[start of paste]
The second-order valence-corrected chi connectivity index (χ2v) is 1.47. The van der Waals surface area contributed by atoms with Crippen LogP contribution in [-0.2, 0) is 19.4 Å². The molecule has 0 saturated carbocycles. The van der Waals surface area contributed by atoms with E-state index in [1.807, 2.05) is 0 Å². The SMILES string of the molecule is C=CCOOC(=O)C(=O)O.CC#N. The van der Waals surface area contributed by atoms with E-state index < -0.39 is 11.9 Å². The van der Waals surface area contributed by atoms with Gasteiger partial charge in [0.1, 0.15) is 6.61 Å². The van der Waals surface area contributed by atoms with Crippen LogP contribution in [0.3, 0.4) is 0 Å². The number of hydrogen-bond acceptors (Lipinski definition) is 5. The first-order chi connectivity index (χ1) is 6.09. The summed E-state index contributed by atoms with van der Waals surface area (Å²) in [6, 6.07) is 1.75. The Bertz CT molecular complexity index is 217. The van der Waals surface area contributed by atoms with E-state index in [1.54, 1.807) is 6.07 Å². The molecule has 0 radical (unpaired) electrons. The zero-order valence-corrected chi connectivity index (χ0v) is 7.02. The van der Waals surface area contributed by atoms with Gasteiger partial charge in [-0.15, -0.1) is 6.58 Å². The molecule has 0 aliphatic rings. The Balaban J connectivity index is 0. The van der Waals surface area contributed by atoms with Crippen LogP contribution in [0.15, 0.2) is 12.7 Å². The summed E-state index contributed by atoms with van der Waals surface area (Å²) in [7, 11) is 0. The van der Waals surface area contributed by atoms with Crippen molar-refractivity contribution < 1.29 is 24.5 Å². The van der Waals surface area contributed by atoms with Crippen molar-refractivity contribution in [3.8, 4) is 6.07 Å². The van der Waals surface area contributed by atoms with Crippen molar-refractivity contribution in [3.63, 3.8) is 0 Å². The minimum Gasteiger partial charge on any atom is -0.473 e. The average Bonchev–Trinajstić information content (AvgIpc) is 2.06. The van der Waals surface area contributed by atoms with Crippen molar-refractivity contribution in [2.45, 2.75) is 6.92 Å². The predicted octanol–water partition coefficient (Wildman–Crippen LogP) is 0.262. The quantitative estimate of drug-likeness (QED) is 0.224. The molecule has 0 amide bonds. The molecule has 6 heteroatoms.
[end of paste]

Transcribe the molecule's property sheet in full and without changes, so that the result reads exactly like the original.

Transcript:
The second-order valence-corrected chi connectivity index (χ2v) is 1.47. The van der Waals surface area contributed by atoms with Crippen LogP contribution in [-0.2, 0) is 19.4 Å². The molecule has 0 saturated carbocycles. The van der Waals surface area contributed by atoms with E-state index in [1.807, 2.05) is 0 Å². The SMILES string of the molecule is C=CCOOC(=O)C(=O)O.CC#N. The van der Waals surface area contributed by atoms with E-state index < -0.39 is 11.9 Å². The van der Waals surface area contributed by atoms with Gasteiger partial charge in [0.1, 0.15) is 6.61 Å². The van der Waals surface area contributed by atoms with Crippen LogP contribution in [0.3, 0.4) is 0 Å². The number of hydrogen-bond acceptors (Lipinski definition) is 5. The first-order chi connectivity index (χ1) is 6.09. The summed E-state index contributed by atoms with van der Waals surface area (Å²) in [6, 6.07) is 1.75. The Bertz CT molecular complexity index is 217. The van der Waals surface area contributed by atoms with E-state index in [1.54, 1.807) is 6.07 Å². The molecule has 0 radical (unpaired) electrons. The zero-order valence-corrected chi connectivity index (χ0v) is 7.02. The van der Waals surface area contributed by atoms with Gasteiger partial charge in [-0.15, -0.1) is 6.58 Å². The molecule has 0 aliphatic rings. The Balaban J connectivity index is 0. The van der Waals surface area contributed by atoms with Crippen LogP contribution in [0.15, 0.2) is 12.7 Å². The summed E-state index contributed by atoms with van der Waals surface area (Å²) in [7, 11) is 0. The van der Waals surface area contributed by atoms with Crippen molar-refractivity contribution < 1.29 is 24.5 Å². The van der Waals surface area contributed by atoms with Crippen molar-refractivity contribution in [3.8, 4) is 6.07 Å². The van der Waals surface area contributed by atoms with Crippen molar-refractivity contribution in [3.63, 3.8) is 0 Å². The minimum Gasteiger partial charge on any atom is -0.473 e. The average Bonchev–Trinajstić information content (AvgIpc) is 2.06. The van der Waals surface area contributed by atoms with Crippen molar-refractivity contribution in [2.45, 2.75) is 6.92 Å². The predicted octanol–water partition coefficient (Wildman–Crippen LogP) is 0.262. The quantitative estimate of drug-likeness (QED) is 0.224. The molecule has 0 amide bonds. The molecule has 6 heteroatoms.